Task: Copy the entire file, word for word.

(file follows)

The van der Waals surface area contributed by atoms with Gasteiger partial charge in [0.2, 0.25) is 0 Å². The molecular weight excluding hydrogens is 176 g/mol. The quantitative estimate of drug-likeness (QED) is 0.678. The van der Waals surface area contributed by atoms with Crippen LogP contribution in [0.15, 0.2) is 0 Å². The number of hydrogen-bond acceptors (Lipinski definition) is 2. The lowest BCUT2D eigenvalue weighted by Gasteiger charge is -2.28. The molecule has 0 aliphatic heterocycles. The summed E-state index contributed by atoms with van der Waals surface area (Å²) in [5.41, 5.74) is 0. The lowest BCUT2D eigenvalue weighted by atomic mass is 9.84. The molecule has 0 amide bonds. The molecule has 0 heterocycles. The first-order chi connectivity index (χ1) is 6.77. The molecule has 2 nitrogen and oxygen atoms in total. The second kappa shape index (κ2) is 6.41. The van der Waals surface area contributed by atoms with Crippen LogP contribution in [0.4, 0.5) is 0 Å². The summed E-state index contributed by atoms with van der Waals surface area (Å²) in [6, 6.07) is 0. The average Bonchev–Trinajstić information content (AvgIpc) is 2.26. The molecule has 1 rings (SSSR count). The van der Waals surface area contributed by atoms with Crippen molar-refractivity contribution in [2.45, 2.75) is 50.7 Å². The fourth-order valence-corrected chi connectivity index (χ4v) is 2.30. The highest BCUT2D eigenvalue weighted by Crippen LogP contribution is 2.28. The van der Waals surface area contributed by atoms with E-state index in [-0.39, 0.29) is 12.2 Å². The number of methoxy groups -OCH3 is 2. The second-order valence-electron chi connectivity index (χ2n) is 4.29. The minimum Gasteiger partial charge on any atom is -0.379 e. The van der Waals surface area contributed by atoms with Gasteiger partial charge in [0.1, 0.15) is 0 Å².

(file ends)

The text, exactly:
The van der Waals surface area contributed by atoms with Gasteiger partial charge in [0.2, 0.25) is 0 Å². The molecular weight excluding hydrogens is 176 g/mol. The quantitative estimate of drug-likeness (QED) is 0.678. The van der Waals surface area contributed by atoms with Crippen LogP contribution in [0.15, 0.2) is 0 Å². The number of hydrogen-bond acceptors (Lipinski definition) is 2. The lowest BCUT2D eigenvalue weighted by Gasteiger charge is -2.28. The molecule has 0 aliphatic heterocycles. The summed E-state index contributed by atoms with van der Waals surface area (Å²) in [5.41, 5.74) is 0. The lowest BCUT2D eigenvalue weighted by atomic mass is 9.84. The molecule has 0 amide bonds. The molecule has 0 heterocycles. The first-order chi connectivity index (χ1) is 6.77. The molecule has 2 nitrogen and oxygen atoms in total. The second kappa shape index (κ2) is 6.41. The van der Waals surface area contributed by atoms with Crippen LogP contribution in [0.4, 0.5) is 0 Å². The summed E-state index contributed by atoms with van der Waals surface area (Å²) in [6, 6.07) is 0. The average Bonchev–Trinajstić information content (AvgIpc) is 2.26. The molecule has 1 rings (SSSR count). The van der Waals surface area contributed by atoms with Crippen molar-refractivity contribution in [2.45, 2.75) is 50.7 Å². The fourth-order valence-corrected chi connectivity index (χ4v) is 2.30. The highest BCUT2D eigenvalue weighted by Crippen LogP contribution is 2.28. The van der Waals surface area contributed by atoms with E-state index in [-0.39, 0.29) is 12.2 Å². The number of methoxy groups -OCH3 is 2. The second-order valence-electron chi connectivity index (χ2n) is 4.29. The minimum Gasteiger partial charge on any atom is -0.379 e. The van der Waals surface area contributed by atoms with Gasteiger partial charge in [0.1, 0.15) is 0 Å².